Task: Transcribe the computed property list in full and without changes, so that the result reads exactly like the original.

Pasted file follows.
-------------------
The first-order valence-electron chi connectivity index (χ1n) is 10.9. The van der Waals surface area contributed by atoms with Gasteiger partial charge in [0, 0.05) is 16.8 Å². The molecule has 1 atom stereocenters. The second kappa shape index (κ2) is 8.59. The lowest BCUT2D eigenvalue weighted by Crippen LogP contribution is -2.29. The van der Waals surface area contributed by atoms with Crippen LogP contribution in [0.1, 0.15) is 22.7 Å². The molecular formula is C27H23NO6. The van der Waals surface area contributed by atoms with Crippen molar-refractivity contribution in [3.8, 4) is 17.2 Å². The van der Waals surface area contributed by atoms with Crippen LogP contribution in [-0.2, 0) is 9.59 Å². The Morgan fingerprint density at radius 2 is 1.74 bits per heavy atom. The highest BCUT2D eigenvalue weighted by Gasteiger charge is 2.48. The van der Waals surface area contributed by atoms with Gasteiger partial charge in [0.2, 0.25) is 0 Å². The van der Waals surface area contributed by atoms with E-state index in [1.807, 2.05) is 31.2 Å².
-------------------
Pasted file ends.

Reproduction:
The first-order valence-electron chi connectivity index (χ1n) is 10.9. The van der Waals surface area contributed by atoms with Gasteiger partial charge in [0, 0.05) is 16.8 Å². The molecule has 1 atom stereocenters. The second kappa shape index (κ2) is 8.59. The lowest BCUT2D eigenvalue weighted by Crippen LogP contribution is -2.29. The van der Waals surface area contributed by atoms with Crippen LogP contribution in [0.1, 0.15) is 22.7 Å². The molecular formula is C27H23NO6. The van der Waals surface area contributed by atoms with Crippen molar-refractivity contribution in [3.8, 4) is 17.2 Å². The van der Waals surface area contributed by atoms with Crippen LogP contribution in [-0.2, 0) is 9.59 Å². The Morgan fingerprint density at radius 2 is 1.74 bits per heavy atom. The highest BCUT2D eigenvalue weighted by Gasteiger charge is 2.48. The van der Waals surface area contributed by atoms with Gasteiger partial charge in [0.2, 0.25) is 0 Å². The van der Waals surface area contributed by atoms with E-state index in [1.807, 2.05) is 31.2 Å².